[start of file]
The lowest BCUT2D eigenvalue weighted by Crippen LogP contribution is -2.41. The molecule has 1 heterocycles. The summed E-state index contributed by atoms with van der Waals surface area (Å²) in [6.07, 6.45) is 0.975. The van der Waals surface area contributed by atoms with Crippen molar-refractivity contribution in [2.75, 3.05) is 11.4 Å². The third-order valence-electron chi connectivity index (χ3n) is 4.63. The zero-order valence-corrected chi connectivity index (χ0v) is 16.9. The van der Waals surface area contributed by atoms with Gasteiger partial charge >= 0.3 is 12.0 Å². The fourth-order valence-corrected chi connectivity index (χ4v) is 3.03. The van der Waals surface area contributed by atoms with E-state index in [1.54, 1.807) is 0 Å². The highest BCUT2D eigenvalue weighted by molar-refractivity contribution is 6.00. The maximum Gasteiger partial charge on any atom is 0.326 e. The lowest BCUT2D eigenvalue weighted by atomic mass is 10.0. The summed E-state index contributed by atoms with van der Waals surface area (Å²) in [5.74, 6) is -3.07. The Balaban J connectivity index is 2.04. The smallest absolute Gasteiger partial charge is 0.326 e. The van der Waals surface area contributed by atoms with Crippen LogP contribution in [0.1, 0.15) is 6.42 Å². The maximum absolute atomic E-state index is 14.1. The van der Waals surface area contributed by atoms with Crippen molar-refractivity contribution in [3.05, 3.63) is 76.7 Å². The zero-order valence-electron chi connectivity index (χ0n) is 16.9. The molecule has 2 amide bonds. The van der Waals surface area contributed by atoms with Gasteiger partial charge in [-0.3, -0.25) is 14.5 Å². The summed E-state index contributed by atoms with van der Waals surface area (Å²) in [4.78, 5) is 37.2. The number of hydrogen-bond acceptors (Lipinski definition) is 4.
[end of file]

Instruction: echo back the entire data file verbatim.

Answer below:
The lowest BCUT2D eigenvalue weighted by Crippen LogP contribution is -2.41. The molecule has 1 heterocycles. The summed E-state index contributed by atoms with van der Waals surface area (Å²) in [6.07, 6.45) is 0.975. The van der Waals surface area contributed by atoms with Crippen molar-refractivity contribution in [2.75, 3.05) is 11.4 Å². The third-order valence-electron chi connectivity index (χ3n) is 4.63. The zero-order valence-corrected chi connectivity index (χ0v) is 16.9. The van der Waals surface area contributed by atoms with Gasteiger partial charge >= 0.3 is 12.0 Å². The fourth-order valence-corrected chi connectivity index (χ4v) is 3.03. The van der Waals surface area contributed by atoms with E-state index in [1.54, 1.807) is 0 Å². The highest BCUT2D eigenvalue weighted by molar-refractivity contribution is 6.00. The maximum Gasteiger partial charge on any atom is 0.326 e. The lowest BCUT2D eigenvalue weighted by atomic mass is 10.0. The summed E-state index contributed by atoms with van der Waals surface area (Å²) in [5.74, 6) is -3.07. The Balaban J connectivity index is 2.04. The smallest absolute Gasteiger partial charge is 0.326 e. The van der Waals surface area contributed by atoms with Crippen LogP contribution in [0.1, 0.15) is 6.42 Å². The maximum absolute atomic E-state index is 14.1. The van der Waals surface area contributed by atoms with Crippen molar-refractivity contribution in [3.05, 3.63) is 76.7 Å². The zero-order valence-electron chi connectivity index (χ0n) is 16.9. The molecule has 2 amide bonds. The van der Waals surface area contributed by atoms with Gasteiger partial charge in [-0.3, -0.25) is 14.5 Å². The summed E-state index contributed by atoms with van der Waals surface area (Å²) in [4.78, 5) is 37.2. The number of hydrogen-bond acceptors (Lipinski definition) is 4.